It’s not unusual for politicians to incorporate famous movie lines into their speeches. Arnold Schwarzenegger frequently peppered his campaign speeches with his well-known quips, particularly “Hasta la vista, baby.” Ronald Reagan often invoked his famous role as George Gipp in “Knute Rockne, All American,” perhaps most memorably at the 1988 Republican Convention when he told Vice-President (and then presidential candidate) George H.W. Bush to “go out there and win one for the Gipper.”
Then there are less iconic moments, like this one.
Today, White House press secretary Jay Carney dropped a new one on us. During a discussion with reporters on a proposal to drill horizontally in the Arctic National Wildlife Refuge (ANWR), Carney stated that he had not yet discussed “the milkshake principle” with the president.
Fans of P.T. Anderson and great movie moustaches will immediately recognize Carney’s statement as an allusion to 2007’s “There Will Be Blood.” In the movie’s penultimate scene, Daniel Plainview (Daniel Day-Lewis) toys with his young rival Eli Sunday (Paul Dano), before vengefully confessing that he has already tapped the oil reserves under Sunday’s land through drainage, something similar to though not quite as advanced as today’s horizontal drilling. Here is how Plainview quite calmly and sanely describing it to the young man.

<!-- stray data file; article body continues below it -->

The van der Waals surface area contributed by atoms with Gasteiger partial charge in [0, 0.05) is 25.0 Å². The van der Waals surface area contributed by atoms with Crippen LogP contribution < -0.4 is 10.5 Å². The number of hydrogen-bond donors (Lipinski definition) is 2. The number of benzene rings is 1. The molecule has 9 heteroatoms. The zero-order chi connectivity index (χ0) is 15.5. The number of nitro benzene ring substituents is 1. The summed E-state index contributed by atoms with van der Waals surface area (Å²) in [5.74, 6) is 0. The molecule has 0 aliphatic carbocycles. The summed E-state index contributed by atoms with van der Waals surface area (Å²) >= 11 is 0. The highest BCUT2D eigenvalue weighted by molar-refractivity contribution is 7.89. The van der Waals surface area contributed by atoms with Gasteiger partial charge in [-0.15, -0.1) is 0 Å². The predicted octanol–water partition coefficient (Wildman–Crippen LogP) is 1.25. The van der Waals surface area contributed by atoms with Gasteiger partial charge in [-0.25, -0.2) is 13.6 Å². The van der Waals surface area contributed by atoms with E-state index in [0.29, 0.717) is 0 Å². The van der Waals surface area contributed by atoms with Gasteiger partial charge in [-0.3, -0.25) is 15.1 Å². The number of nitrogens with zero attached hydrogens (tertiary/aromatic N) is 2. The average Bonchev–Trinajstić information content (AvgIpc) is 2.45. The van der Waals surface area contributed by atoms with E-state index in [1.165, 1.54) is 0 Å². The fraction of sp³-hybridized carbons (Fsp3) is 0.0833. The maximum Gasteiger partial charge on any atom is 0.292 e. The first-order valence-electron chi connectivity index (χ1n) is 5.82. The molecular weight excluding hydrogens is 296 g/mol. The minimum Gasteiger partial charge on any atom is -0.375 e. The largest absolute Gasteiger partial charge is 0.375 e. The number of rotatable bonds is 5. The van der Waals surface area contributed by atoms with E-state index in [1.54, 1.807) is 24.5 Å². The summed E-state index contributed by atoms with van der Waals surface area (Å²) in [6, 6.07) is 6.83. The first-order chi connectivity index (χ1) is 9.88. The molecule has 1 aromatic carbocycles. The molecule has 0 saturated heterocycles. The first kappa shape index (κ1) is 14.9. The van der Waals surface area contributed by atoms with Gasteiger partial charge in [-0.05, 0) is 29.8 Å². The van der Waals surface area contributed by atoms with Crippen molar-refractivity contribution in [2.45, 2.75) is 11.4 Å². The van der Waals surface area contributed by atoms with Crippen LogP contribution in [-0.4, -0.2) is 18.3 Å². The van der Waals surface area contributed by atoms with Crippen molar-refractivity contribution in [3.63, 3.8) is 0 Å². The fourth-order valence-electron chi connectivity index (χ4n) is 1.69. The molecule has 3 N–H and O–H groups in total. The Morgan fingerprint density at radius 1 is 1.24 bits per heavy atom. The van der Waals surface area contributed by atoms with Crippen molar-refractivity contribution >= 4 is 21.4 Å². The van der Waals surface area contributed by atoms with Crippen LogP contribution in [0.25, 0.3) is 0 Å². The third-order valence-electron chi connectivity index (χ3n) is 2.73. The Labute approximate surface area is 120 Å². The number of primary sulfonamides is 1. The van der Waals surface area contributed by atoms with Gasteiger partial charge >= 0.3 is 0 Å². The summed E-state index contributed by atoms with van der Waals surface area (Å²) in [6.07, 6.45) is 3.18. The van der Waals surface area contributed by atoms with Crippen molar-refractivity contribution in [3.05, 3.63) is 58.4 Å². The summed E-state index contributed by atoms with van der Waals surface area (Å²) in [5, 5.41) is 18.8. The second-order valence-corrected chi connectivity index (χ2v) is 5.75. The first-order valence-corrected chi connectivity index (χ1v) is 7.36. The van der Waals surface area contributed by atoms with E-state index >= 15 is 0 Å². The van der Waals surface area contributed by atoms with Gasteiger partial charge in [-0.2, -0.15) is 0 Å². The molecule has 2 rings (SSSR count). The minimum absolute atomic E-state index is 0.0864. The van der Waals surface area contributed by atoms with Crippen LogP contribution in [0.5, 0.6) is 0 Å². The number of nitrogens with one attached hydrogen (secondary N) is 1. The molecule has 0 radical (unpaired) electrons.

Given that “Blood” was based on Upton Sinclair’s 1927 novel “Oil!,” inspired by the Teapot Dome Scandal, it is not an allusion that should roll off of Carney’s tongue so easily. Prior to Watergate, the Teapot Dome Scandal was the most famous example of government corruption in America. In fact, P.T. Anderson claimed that he found the “milkshake” reference in transcripts of congressional hearings on the matter. According to Anderson, Sen. Albert Fall, who was accused of taking bribes to allow drilling on public lands in Wyoming and California, used the term to explain the concept of drainage to his inquisitors.
It’s disconcerting to see the White House so casually reference one of the biggest corruption scandals in American history, as well as a violent and brutal film whose protagonist is a ruthless, murderous oil tycoon. In a 24-hour news cycle, politicians have become accustomed to explaining complex issues in sound bytes. As Schwarzenneger and Reagan will tell you, movie references are an efficient means of communicating. “The milkshake principle” must have been too easy for Carney to resist.